Book Review – An Extraordinary Union by Alyssa Cole

Screen Shot 2017-04-11 at 06.50.37Alyssa Cole has done it again: written a historical IR romance set in a tricky time period and done so with amazing aplomb! I am usually skeptical about IR romances set during the American Civil War. This is due to too many of them romanticising the master-slave relationship in a way that, for me, feels disingenuous. In An Extraordinary Union, Cole takes the completely different angle to her story.

Instead of giving us the stereotypical master and slave who fall in love trope, we get something far more exciting–two Union spies in the Loyal League infiltrating the household of a Confederate senator. One of the spies is Elle, a free Black woman with the gift of being able to remember *everything*; as a spy, she puts her life on the line by going to Richmond, Virginia to pretend to be a mute house slave to get information that will help foil the Confederacy. The other spy is Malcolm, a Scottish immigrant pretending to be a Confederate soldier who manages to get close to the senator for the very same purpose–to get whatever information he can about the Confederates’ plans in order to bring them down.

Of course their paths cross in a not-so-meet-cute, but it’s exciting and it sets up the story well. We are reminded constantly of the dangerous situation that Elle and Malcolm are in–if they are found out, they will be tortured and/or killed. And for Elle, who has seen the horrors of slavery as a child and has willingly put herself back in the same situation for the sake of the Union, she is not willing to give in to the attraction she feels for Malcolm–initially she does not know he is also a spy, but also because she has seen the reality of her situation face to face–she and other slaves are property, they are seen as breeders, less than human, disposable. And she’s seen it from the side of slavery and from the abolitionists, some of whom view abolishing slavery as a mission while not caring about or even respecting the very people they claim to want to help. Malcolm’s own experiences in Scotland at the hands of English tyranny have left an indelible mark on his life and that of his family. And while he knows it cannot compare to what Elle has seen and experienced, it does make him more aware of the reality they face and it strengthens his conviction that this is not the sort of world–where men can deem other men as being less than human, buy and sell other men, rip apart families, even kill other men with no fear of the law–he wants to live in.

Cole has woven an exciting story that hooked me from the first page. And my skepticism was completely blown away thanks to her writing a story that does not shy away from the harsh realities of slavery and racism. I used to live in Richmond, Virginia–the capital of the Confederacy–so it was nice being able to picture the story taking place there.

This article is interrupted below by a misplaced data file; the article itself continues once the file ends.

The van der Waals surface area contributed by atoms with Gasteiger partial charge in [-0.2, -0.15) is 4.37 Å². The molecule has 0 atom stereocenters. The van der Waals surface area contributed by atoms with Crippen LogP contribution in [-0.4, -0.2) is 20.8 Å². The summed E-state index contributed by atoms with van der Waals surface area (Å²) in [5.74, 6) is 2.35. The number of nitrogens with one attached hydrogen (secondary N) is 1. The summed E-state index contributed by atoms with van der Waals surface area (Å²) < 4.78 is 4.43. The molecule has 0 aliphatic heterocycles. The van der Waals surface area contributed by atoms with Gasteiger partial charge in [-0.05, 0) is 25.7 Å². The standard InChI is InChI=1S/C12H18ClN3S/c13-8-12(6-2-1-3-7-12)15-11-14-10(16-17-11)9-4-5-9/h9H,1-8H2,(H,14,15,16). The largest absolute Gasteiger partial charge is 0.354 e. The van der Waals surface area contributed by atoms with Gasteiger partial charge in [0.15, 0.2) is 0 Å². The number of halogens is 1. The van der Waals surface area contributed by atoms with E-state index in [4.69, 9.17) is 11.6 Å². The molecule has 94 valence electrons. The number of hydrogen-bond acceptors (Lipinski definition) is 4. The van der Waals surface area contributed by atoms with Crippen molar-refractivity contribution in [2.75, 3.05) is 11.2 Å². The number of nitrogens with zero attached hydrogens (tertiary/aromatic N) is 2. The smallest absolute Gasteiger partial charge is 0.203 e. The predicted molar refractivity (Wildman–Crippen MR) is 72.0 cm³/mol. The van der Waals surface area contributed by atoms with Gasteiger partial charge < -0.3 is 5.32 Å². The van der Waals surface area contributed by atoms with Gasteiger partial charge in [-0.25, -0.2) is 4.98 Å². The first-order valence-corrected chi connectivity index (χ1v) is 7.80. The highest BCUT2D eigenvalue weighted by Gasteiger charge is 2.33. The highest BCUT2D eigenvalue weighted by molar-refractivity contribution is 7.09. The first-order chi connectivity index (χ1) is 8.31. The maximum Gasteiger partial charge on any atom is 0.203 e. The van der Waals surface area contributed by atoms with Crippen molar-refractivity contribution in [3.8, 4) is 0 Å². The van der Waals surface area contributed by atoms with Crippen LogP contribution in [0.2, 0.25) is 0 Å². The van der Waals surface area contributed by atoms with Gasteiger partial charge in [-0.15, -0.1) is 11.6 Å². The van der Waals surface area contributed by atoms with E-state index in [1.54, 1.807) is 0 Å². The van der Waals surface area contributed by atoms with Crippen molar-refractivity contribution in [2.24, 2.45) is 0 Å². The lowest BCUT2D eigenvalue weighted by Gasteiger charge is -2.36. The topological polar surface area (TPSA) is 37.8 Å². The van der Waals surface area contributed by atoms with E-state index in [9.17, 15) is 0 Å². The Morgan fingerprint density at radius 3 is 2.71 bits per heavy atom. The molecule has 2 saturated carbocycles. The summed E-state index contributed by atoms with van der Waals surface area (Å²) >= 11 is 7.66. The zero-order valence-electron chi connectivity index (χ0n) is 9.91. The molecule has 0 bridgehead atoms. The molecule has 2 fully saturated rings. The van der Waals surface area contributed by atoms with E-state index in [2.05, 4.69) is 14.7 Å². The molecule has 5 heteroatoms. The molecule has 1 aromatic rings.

Highly recommended! I am definitely looking forward to the next instalment of this series.

My rating?

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My writing escapes

Tomorrow I’m going on well-deserved vacation. My husband and I are going to Italy, where we’ll celebrate his 44th birthday. While there, I will do what I always do–write.  And this made me think of great places to go when you want to write. I thought I’d share my list of favorites with you.

The Museum District Bed and Breakfast in Richmond, Virginia. Whenever Tord and I head to Richmond to meet friends, we stay here. Anna, the proprietor, is a lovely woman who goes out of her way to make you feel at home. Sitting in her garden or on the front porch, reading or writing is one of my favorite things to do while in Richmond. 

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Main branch of the Free Library of Philadelphia at Parkway Central

The main branch of the Free Library of Philadelphia. When I was in high school and college, this was where I hid from the world (and the abysmal summer heat and humidity). I studied, I wrote, I dreamed in this perfect temple of the written word. Even now, if I am on my own in Philly, I end up at the Free Library and I write in one of the reading rooms before heading off for a cup of coffee.

La Colombe Coffee near Rittenhouse Square in Philadelphia. Another place where I end up when I am in Philly. I like sitting by the window and watching people go by as I eat a solitary late lunch or afternoon snack and imbibe coffee. The baristas are friendly, and it’s a great place for people-watching. 

ImageVittorio Veneto Caffè in Matera, Italy. I usually end up here when I am in Matera for the Women’s Fiction Festival or the Brainstorming at the Spa. The guys who work here are super-friendly and they always make sure I can have a table where I can write. It’s also a great location for watching Italians on their evening stroll. Order a glass of white wine and they’ll bring out a tray of snacks and a bottle of sparkling water for you. Perfect when you aren’t hungry enough for dinner but you’re feeling a little peckish.

Caserma Carina in Mogliano, Italy. This place is so relaxing that Tord and I are heading there for the third time. I get so much writing done here and last year I read five books in 10 days. Beautiful views, lovely hosts, great food and wine. What more could we ask for? 🙂

What about you? When you’re in the mood for a lovely place to read or write, where do you go?